Tropical goth is the vaguely disparaging term used by White Hex’s European label to describe this debut. The “tropical” adjunct is only meaningful if you hold that goth is all asphyxiating corsets and Renaissance roleplaying, which White Hex is definitely not. Closer to home, if you’ve ever sat on a Redfern veranda at 7:30am huffing from a bottle of amyl nitrate while listening to Black Tape For a Blue Girl CDs, maybe that’s a stereotype more befitting this particular group.
Whatever the case, Heat is very lethargic, very grey, and almost ominously seductive. The duo, consisting Tara Green and Jimi Kritzler, create the type of music readily licensable to teen flicks with a morality tale about designer drugs at their core: it’s just so resigned, so “coming down”, and it creates that mood with relish. Green’s vocals sound equal parts cynical and dreamy, while Kritzler’s guitar – reminiscent of his work in Slug Guts – run slow melodic arcs over a drum machine, all the while accompanied by a bassline with a mind of its own. It feels very dry initially, but those slowly unfolding melodies do sink in over time.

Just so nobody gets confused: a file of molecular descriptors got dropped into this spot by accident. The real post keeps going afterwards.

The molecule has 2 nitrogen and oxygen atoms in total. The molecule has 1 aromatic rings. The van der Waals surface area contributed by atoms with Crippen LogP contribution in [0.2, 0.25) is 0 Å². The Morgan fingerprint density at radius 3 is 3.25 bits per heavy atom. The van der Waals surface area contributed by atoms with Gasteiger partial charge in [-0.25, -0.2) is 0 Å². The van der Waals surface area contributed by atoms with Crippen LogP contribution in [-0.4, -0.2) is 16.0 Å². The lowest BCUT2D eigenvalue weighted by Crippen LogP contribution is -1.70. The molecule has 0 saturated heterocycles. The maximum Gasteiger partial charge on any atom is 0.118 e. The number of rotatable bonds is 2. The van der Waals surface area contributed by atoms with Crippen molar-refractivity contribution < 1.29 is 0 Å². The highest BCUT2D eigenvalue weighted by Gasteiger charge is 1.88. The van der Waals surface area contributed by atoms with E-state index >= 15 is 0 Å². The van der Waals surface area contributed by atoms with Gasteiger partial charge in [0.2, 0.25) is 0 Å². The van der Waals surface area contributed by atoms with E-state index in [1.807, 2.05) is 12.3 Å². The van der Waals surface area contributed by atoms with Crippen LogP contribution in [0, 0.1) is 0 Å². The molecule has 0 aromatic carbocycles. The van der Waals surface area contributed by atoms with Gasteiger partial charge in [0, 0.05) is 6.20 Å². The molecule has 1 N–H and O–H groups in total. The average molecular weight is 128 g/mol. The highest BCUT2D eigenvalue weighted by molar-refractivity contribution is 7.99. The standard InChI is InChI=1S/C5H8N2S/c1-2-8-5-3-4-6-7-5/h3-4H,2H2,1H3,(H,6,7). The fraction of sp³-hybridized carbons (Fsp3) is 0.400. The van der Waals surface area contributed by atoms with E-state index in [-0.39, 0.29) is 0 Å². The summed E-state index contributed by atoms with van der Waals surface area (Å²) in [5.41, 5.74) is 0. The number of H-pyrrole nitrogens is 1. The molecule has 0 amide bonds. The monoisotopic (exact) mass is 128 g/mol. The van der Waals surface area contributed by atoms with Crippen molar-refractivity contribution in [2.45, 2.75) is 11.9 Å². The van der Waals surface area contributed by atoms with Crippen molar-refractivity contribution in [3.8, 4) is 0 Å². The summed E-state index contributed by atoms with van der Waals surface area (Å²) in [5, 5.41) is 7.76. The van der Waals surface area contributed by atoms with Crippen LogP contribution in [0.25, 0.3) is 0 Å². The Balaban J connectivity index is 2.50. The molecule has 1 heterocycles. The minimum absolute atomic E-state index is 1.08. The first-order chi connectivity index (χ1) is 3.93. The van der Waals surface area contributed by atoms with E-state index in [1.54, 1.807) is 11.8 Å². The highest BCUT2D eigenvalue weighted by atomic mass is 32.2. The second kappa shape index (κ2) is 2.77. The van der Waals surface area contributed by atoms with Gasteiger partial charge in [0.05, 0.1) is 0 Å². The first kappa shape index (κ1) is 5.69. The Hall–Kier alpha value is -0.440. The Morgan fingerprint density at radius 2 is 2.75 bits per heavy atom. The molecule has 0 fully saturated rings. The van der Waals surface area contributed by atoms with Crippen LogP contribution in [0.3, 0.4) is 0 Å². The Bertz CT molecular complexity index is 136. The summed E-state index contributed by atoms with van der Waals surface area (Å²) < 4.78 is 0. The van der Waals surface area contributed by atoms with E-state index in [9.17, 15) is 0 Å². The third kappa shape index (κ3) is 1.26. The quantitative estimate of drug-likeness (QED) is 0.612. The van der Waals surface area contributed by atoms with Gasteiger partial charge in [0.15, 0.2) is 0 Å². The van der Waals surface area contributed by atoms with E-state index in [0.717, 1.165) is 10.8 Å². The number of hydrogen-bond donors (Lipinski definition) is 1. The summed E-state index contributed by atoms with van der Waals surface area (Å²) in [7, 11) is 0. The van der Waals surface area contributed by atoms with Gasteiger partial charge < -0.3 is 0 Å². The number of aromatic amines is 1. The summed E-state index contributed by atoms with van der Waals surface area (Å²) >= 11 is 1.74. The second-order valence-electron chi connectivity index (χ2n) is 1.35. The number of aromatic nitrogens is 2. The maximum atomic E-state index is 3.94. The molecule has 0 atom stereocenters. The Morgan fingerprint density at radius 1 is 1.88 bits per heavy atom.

Heat feels like a triumph of style over substance, but in this case that’s not a slight, because style and mood is clearly the goal here anyway. This record conjures images and states but it doesn’t hold forth about them. Glassy eyed and sedate, Heat is a pitch dark room on a sunny day. The world is out there, you feel a dread for not engaging, yet you’re not going to move a muscle. Don’t listen to this on the way to the train station, but do listen.